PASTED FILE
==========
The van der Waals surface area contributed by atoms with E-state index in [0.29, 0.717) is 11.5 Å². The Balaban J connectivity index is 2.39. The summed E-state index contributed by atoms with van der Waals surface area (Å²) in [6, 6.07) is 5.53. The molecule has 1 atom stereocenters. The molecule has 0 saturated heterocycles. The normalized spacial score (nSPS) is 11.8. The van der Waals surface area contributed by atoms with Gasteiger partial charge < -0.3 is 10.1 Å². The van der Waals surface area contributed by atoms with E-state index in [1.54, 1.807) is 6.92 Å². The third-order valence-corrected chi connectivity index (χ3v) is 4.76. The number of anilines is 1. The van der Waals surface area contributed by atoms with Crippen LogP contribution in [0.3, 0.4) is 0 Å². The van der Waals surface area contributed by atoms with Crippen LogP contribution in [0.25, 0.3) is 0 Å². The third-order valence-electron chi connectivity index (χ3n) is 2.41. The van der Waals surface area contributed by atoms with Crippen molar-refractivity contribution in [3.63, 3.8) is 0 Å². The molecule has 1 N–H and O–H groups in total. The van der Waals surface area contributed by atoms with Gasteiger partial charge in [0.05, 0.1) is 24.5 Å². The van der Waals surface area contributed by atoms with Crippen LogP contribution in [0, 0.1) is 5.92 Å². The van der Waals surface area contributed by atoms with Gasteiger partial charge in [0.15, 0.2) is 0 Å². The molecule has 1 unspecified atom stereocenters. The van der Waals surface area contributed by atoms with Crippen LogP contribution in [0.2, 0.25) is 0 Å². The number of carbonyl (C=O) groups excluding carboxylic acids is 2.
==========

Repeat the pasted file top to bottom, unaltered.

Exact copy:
The van der Waals surface area contributed by atoms with E-state index in [0.29, 0.717) is 11.5 Å². The Balaban J connectivity index is 2.39. The summed E-state index contributed by atoms with van der Waals surface area (Å²) in [6, 6.07) is 5.53. The molecule has 1 atom stereocenters. The molecule has 0 saturated heterocycles. The normalized spacial score (nSPS) is 11.8. The van der Waals surface area contributed by atoms with Gasteiger partial charge < -0.3 is 10.1 Å². The van der Waals surface area contributed by atoms with E-state index in [1.54, 1.807) is 6.92 Å². The third-order valence-corrected chi connectivity index (χ3v) is 4.76. The number of anilines is 1. The van der Waals surface area contributed by atoms with Crippen LogP contribution in [0.3, 0.4) is 0 Å². The van der Waals surface area contributed by atoms with Crippen LogP contribution in [0.25, 0.3) is 0 Å². The third-order valence-electron chi connectivity index (χ3n) is 2.41. The van der Waals surface area contributed by atoms with Crippen molar-refractivity contribution in [3.63, 3.8) is 0 Å². The molecule has 1 N–H and O–H groups in total. The van der Waals surface area contributed by atoms with Gasteiger partial charge in [0.05, 0.1) is 24.5 Å². The van der Waals surface area contributed by atoms with Crippen LogP contribution in [0, 0.1) is 5.92 Å². The van der Waals surface area contributed by atoms with Gasteiger partial charge in [0.15, 0.2) is 0 Å². The molecule has 1 unspecified atom stereocenters. The van der Waals surface area contributed by atoms with Crippen LogP contribution in [0.2, 0.25) is 0 Å². The number of carbonyl (C=O) groups excluding carboxylic acids is 2.